8 Hon Christopher Finlayson Attorney-General Minister for Treaty of Waitangi Negotiations,
Minister for Arts, Culture and Heritage, Associate Minister of Maori Affairs
9 Hon Paula Bennett Minister for Social Development, Minister of Youth Affairs
10 Hon Dr Nick Smith Minister for the Environment, Minister for Climate Change Issues, Minister of Local Government
11 Hon David Carter Minister for Primary Industries which incorporates the responsibilities formerly included in the Agriculture, Biosecurity, Fisheries and Aquaculture, and Forestry portfolios.
12 Hon Murray McCully Minister of Foreign Affairs portfolio which incorporates the responsibilities formerly included in the Disarmament and Arms portfolio; Minister for Sport and Recreation.
13 Hon Anne Tolley Minister of Police, Minister of Corrections, Deputy Leader of the House
14 Hon Dr Jonathan Coleman Minister of Defence, Minister of State Services, Associate Minister of Finance.
15 Hon Tim Groser Minister of Trade, Minister Responsible for International Climate Change Negotiations, Associate Minister of Foreign Affairs.
16 Hon Phil Heatley Minister of Energy and Resources, Minister of Housing.
17 Hon Kate Wilkinson Minister of Conservation, Minister of Labour, Minister for Food Safety, Associate Minister of Immigration.
18 Hon Nathan Guy Minister of Immigration, Minister for Racing, Minister of Veterans’ Affairs, Associate Minister for Primary Industries.
19 Hon Craig Foss Minister of Commerce, Minister of Broadcasting, Associate Minister for ACC, Associate Minister of Education.
20 Amy Adams Minister of Internal Affairs, which includes responsibility for Archives New Zealand and the New Zealand National Library; Minister for Communications and Information Technology, Associate Minister for Canterbury, Earthquake Recovery.
MINISTERS OUTSIDE CABINET
21 Hon Maurice Williamson Minister for Building and Construction, Minister of Customs, Minister for Land Information, Minister of Statistics.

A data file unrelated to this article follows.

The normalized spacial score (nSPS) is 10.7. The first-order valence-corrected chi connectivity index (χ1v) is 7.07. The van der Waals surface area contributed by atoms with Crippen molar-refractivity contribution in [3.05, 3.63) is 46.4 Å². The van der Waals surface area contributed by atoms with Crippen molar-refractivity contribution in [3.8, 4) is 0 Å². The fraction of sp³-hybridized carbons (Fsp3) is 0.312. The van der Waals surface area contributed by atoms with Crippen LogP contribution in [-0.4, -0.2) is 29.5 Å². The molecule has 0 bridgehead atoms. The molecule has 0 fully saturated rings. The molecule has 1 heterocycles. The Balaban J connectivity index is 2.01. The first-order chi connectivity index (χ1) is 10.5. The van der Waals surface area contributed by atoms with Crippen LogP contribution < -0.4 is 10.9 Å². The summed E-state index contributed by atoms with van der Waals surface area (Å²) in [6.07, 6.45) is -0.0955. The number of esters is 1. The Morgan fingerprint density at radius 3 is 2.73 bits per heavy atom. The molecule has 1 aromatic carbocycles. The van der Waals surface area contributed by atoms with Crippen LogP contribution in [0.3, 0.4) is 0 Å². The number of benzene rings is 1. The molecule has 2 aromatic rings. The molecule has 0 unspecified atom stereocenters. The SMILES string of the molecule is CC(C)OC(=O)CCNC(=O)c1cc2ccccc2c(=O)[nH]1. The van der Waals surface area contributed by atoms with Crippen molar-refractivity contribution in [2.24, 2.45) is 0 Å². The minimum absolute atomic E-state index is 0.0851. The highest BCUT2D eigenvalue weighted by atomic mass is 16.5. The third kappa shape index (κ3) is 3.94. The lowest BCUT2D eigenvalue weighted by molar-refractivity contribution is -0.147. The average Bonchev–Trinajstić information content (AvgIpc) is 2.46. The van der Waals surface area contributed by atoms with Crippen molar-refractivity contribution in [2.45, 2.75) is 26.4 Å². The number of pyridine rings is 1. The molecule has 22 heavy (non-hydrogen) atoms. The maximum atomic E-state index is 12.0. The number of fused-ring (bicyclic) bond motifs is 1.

22 Chris Tremain Minister of Civil Defence, Minister of Consumer Affairs, Associate Minister of Tourism, Associate Minister of Transport.
23 Jo Goodhew Minister for the Community and Voluntary Sector, Minister for Senior Citizens, Minister of Women’s Affairs, Associate Minister of Health.
24 Chester Borrows Minister of Courts, Associate Minister of Justice, Associate Minister of Social Development
SUPPORT PARTY MINISTERS
Hon Peter Dunne Minister of Revenue, Associate Minister of Conservation, Associate Minister of Health.
Hon John Banks Minister for Regulatory Reform, Minister for Small Business, Associate Minister of Commerce, Associate Minister of Education
Hon Dr Pita Sharples Minister of Maori Affairs, Associate Minister of Corrections, Associate Minister of Education.
Hon Tariana Turia Minister for Whanau Ora, Minister for Disability Issues, Associate Minister of Health, Associate Minister of Housing, Associate Minister for Social Development, Associate Minister for Tertiary Education, Skills and Employment – he delegated responsibilities in this portfolio will specifically relate to the Employment area.
Why would the Maori electorates vote so strongly in favour of MMP ?
The Maori Electorates were massive MMP supporters (Te Tai Tonga at 78.9% for keep, the only one below 80% support);
FPP, PV and SM would have given them several more Maori electorates – 12 with FPP and PV and 9 with SM rather than 7 under MMP.
National’s chances of winning this election were always reasonably good.